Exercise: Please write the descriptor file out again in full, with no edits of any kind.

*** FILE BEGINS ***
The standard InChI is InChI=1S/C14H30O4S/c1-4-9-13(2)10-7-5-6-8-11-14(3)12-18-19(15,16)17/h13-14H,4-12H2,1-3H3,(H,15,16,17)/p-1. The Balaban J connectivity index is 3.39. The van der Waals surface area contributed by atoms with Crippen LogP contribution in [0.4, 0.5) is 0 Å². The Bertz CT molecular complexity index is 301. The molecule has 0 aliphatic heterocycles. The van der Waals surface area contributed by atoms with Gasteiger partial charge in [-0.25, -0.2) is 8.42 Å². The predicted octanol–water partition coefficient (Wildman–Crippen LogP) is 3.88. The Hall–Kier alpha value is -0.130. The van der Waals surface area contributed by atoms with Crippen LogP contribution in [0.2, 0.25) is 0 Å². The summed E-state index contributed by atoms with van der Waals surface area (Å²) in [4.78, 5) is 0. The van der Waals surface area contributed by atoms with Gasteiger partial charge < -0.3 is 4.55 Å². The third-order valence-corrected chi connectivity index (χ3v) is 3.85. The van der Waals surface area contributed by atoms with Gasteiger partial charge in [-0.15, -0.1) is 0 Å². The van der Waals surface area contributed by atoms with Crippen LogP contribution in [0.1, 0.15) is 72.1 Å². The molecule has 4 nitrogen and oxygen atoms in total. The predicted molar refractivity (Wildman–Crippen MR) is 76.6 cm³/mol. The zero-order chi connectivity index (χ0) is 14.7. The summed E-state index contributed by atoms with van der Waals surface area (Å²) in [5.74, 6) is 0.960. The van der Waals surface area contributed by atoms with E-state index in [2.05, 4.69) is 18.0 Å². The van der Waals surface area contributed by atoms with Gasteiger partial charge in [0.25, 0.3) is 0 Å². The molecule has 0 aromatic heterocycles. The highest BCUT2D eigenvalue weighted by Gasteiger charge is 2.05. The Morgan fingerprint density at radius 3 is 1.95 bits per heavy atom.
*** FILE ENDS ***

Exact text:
The standard InChI is InChI=1S/C14H30O4S/c1-4-9-13(2)10-7-5-6-8-11-14(3)12-18-19(15,16)17/h13-14H,4-12H2,1-3H3,(H,15,16,17)/p-1. The Balaban J connectivity index is 3.39. The van der Waals surface area contributed by atoms with Crippen LogP contribution in [0.4, 0.5) is 0 Å². The Bertz CT molecular complexity index is 301. The molecule has 0 aliphatic heterocycles. The van der Waals surface area contributed by atoms with Gasteiger partial charge in [-0.25, -0.2) is 8.42 Å². The predicted octanol–water partition coefficient (Wildman–Crippen LogP) is 3.88. The Hall–Kier alpha value is -0.130. The van der Waals surface area contributed by atoms with Crippen LogP contribution in [0.2, 0.25) is 0 Å². The summed E-state index contributed by atoms with van der Waals surface area (Å²) in [4.78, 5) is 0. The van der Waals surface area contributed by atoms with Gasteiger partial charge < -0.3 is 4.55 Å². The third-order valence-corrected chi connectivity index (χ3v) is 3.85. The van der Waals surface area contributed by atoms with Gasteiger partial charge in [-0.15, -0.1) is 0 Å². The van der Waals surface area contributed by atoms with Crippen LogP contribution in [0.1, 0.15) is 72.1 Å². The molecule has 4 nitrogen and oxygen atoms in total. The predicted molar refractivity (Wildman–Crippen MR) is 76.6 cm³/mol. The zero-order chi connectivity index (χ0) is 14.7. The summed E-state index contributed by atoms with van der Waals surface area (Å²) in [5.74, 6) is 0.960. The van der Waals surface area contributed by atoms with E-state index in [2.05, 4.69) is 18.0 Å². The van der Waals surface area contributed by atoms with Gasteiger partial charge in [0.25, 0.3) is 0 Å². The molecule has 0 aromatic heterocycles. The highest BCUT2D eigenvalue weighted by Gasteiger charge is 2.05. The Morgan fingerprint density at radius 3 is 1.95 bits per heavy atom.